Recently the V&A updated the wayfinding across the museum to make it easier for visitors to find their way around. That change meant we wanted to update the online map to create a consistent experience across the physical and digital spaces. We brought Error agency on board to work with us, and as we get ready for launch I caught up with them about the project.
Can you tell us briefly about yourselves and the project?
We are Error, a digital agency specialising in human-centered design and development for arts, culture and academia clients.
We’ve become known as an agency that does good things with digital maps. So naturally, the chance to work with the V&A on their new wayfinding for South Kensington was a really interesting project for us!
What interested you about this project?
It’s a map of the inside, not the outside – something we’ve done less of! And it came with some really interesting challenges compared to bigger ‘outdoor’ maps. The museum is a really special building that needs careful consideration when dealing with directions.
Can you describe the approach you took to working on the project?
We were very hands-on at the beginning. Most of the Error team were on-site for the first week, workshopping and iterating on prototypes to eventually test with visitors in the museum.
What kind of insights did you use to inform the development?
The V&A have excellent resource material when it comes to insights, they really know their audience well. That research was a good starting point.
However, as mentioned above, we needed to test the initial prototype ideas and subsequent design proposal with visitors in the building. The insights we gained spending a few days doing this were really interesting. For example, there was a clear split between people who prefer to scroll around a map (with their finger) and orientate themselves visually; and those who prefer to use labels and text searches. Prior to the testing, there was natural assumption that a user would happily use both tactics. But upon observation, with a few exceptions, participants lent heavily on using the digital map prototype in only one of these two ways.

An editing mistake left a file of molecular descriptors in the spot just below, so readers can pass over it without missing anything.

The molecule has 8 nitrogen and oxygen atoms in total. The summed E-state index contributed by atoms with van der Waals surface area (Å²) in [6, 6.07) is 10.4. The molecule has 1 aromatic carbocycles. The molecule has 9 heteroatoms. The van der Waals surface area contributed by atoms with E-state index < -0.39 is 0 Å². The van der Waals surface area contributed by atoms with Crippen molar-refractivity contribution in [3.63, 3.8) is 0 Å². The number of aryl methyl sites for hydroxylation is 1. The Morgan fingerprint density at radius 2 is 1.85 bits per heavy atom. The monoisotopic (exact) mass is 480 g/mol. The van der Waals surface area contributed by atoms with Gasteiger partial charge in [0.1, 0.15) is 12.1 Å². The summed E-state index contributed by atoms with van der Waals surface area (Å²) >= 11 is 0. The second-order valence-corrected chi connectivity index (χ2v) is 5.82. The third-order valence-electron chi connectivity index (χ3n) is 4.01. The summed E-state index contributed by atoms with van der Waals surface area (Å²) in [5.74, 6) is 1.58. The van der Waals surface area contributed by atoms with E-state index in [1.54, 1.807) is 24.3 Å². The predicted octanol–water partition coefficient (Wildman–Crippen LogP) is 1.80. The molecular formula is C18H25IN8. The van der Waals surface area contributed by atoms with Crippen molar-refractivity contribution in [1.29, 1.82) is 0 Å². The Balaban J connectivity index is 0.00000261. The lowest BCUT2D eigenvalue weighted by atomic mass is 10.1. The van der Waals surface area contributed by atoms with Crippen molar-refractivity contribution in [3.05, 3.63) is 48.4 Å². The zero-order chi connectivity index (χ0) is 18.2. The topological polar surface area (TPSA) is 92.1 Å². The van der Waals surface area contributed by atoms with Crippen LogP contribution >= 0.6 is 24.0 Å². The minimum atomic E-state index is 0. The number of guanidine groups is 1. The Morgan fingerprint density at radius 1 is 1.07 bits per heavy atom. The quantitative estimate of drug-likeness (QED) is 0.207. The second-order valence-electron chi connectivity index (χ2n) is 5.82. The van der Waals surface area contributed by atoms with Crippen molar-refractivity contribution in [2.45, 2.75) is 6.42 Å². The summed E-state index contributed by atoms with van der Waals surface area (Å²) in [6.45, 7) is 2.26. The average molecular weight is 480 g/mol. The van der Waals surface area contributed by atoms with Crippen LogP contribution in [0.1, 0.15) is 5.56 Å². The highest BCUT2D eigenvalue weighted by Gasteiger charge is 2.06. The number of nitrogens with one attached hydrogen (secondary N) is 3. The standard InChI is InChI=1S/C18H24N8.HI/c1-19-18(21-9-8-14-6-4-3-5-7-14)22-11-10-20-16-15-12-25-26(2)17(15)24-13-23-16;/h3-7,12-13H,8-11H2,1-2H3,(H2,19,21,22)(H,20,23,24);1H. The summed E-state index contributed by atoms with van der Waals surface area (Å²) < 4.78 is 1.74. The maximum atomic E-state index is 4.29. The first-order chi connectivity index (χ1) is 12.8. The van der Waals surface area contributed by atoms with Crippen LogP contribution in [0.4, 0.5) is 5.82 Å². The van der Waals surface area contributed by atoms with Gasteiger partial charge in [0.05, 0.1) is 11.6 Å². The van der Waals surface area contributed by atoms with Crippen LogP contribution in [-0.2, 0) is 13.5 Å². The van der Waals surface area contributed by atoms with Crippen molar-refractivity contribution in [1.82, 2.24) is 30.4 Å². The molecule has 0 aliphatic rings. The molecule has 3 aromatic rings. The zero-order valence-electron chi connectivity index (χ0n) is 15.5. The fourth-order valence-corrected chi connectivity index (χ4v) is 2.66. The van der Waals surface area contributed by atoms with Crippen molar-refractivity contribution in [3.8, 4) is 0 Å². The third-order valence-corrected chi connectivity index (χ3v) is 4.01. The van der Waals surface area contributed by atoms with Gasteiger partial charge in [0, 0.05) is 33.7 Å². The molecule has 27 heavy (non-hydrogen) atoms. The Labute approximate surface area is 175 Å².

Additionally, it was important to ensure users were tested on a device they would normally use themselves (such as their own mobile phone), and, in the manner that they would naturally use it (i.e. walking around). We started out by setting the phones on a platform or seat, but quickly realised that this wasn’t a natural way for users to interact with their phones – and could skew results slightly.
How will the new map benefit visitors?
There are two ways that we think the digital map will be beneficial for visitors. The first is obviously when they are in the building and need to orientate themselves or find a location or facility, such as the café or exits. The second is for users who want to plan ahead of their visit and to get a sense of the scale and size of the venue. We felt this was important for tourist-family user types, or those visiting for a specific exhibition or display.
What was the most challenging thing about working on it?
There were some very important technical challenges to overcome. Helping users locate themselves was the main one… The V&A’s walls are very thick stone and not helpful when trying to get a good WiFi or roaming signal! This made geolocation via their mobile device impossible. Relying on visual cues within rooms as well as the room numbers will help to provide users with a way to find where they were, and where they need to get to.
What did you enjoy most about working the project?
Obviously the V&A digital team are a joy to work with – it’s a pleasure to spend time with a client-side team who are focused on their offering and technically very knowledgeable too. Equally, the problem-solving aspect I’ve mentioned above was an enjoyable challenge. Oh, and regular visits to the new V&A Photography Centre!
You can explore the new map now.